were discussing their affairs, which had nothing to do with the heroic symbols that surrounded them; but their affairs had suddenly grown so serious that there was no want of decency in their lingering there for the purpose. The implication that his visit might remain as a secret between them made them both feel it differently. To ask her to keep it so would have been, as it seemed to Ransom, a liberty, and, moreover, he didn't care so much as that; but if she were to prefer to do so such a preference would only make him consider the more that his expedition had been a success.
'Oh, then, you can tell her this!' he said in a moment.
'If I shouldn't, it would be the first———' And Verena checked herself.
'You must arrange that with your conscience,' Ransom went on, laughing.
They came out of the hall, passed down the steps, and emerged from the Delta, as that portion of the college precinct is called. The afternoon had begun to wane, but the air was filled with a pink brightness, and there was a cool, pure smell, a vague breath of spring.
'Well, if I don't tell Olive, then you must leave me here,' said Verena, stopping in the path and putting out a hand of farewell.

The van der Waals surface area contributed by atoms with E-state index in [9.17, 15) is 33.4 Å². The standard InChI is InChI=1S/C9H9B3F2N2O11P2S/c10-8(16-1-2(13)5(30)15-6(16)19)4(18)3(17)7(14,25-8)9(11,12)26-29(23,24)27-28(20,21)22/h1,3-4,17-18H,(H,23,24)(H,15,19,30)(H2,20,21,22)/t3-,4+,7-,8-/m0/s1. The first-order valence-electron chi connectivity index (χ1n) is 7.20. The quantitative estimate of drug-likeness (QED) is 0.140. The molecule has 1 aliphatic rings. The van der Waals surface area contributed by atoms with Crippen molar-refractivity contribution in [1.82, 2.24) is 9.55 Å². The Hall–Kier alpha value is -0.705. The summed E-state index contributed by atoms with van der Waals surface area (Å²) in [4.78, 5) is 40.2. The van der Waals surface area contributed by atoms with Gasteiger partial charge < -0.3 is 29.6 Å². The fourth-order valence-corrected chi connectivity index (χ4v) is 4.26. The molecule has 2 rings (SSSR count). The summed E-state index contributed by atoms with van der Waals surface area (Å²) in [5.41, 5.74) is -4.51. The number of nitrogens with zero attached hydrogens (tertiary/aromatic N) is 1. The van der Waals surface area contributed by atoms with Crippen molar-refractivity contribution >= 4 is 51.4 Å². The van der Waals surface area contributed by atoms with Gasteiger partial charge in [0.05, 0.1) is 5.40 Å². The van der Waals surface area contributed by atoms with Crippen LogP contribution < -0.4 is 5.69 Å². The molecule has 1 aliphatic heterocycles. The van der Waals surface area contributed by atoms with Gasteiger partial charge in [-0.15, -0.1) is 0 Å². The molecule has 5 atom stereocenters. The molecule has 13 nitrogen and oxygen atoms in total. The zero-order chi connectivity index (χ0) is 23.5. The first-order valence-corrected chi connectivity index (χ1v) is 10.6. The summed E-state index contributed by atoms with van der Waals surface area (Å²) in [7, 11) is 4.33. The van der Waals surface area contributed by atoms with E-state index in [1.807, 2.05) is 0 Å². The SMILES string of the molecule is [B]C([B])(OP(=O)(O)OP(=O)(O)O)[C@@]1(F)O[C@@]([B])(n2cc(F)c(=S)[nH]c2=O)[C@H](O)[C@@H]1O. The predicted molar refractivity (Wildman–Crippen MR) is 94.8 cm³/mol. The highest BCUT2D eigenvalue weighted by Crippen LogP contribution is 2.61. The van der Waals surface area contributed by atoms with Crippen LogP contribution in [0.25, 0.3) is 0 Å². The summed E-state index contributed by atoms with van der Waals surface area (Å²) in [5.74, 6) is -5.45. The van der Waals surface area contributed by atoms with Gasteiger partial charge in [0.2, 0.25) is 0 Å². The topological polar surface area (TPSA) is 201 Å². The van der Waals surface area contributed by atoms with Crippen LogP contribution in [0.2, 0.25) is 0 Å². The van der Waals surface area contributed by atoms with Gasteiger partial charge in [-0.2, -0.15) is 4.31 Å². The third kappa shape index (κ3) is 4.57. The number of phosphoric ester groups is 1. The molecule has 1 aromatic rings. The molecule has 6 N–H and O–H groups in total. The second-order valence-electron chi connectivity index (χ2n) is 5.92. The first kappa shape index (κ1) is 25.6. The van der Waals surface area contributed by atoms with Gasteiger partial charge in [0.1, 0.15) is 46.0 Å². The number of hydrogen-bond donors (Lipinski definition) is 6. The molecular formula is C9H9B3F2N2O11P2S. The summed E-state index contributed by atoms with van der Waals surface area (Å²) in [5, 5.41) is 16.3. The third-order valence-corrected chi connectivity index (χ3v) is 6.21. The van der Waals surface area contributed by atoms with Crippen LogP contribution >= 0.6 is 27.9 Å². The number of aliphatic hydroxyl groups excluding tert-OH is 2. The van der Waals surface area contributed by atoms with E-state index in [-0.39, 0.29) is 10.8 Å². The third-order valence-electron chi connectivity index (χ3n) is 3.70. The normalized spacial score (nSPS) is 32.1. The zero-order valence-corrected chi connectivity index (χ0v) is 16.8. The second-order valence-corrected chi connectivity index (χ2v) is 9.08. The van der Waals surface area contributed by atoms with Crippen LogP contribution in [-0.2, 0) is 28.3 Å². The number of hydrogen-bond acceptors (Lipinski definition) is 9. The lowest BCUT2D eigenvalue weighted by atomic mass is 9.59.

'I don't understand. What has that to do with it? Besides I thought you said you must tell,' Ransom added. In playing with the subject this way, in enjoying her visible hesitation, he was slightly conscious of a man's brutality—of being pushed by an impulse to test her good-nature, which seemed to have no limit. It showed no sign of perturbation as she answered:
'Well, I want to be free—to do as I think best. And, if there is a chance of my keeping it back, there mustn't be anything more—there must not, Mr. Ransom, really.'
'Anything more? Why, what are you afraid there will be—if I should simply walk home with you?'
'I must go alone, I must hurry back to mother,' she said, for all reply. And she again put out her hand, which he had not taken before.
Of course he took it now, and even held it a moment;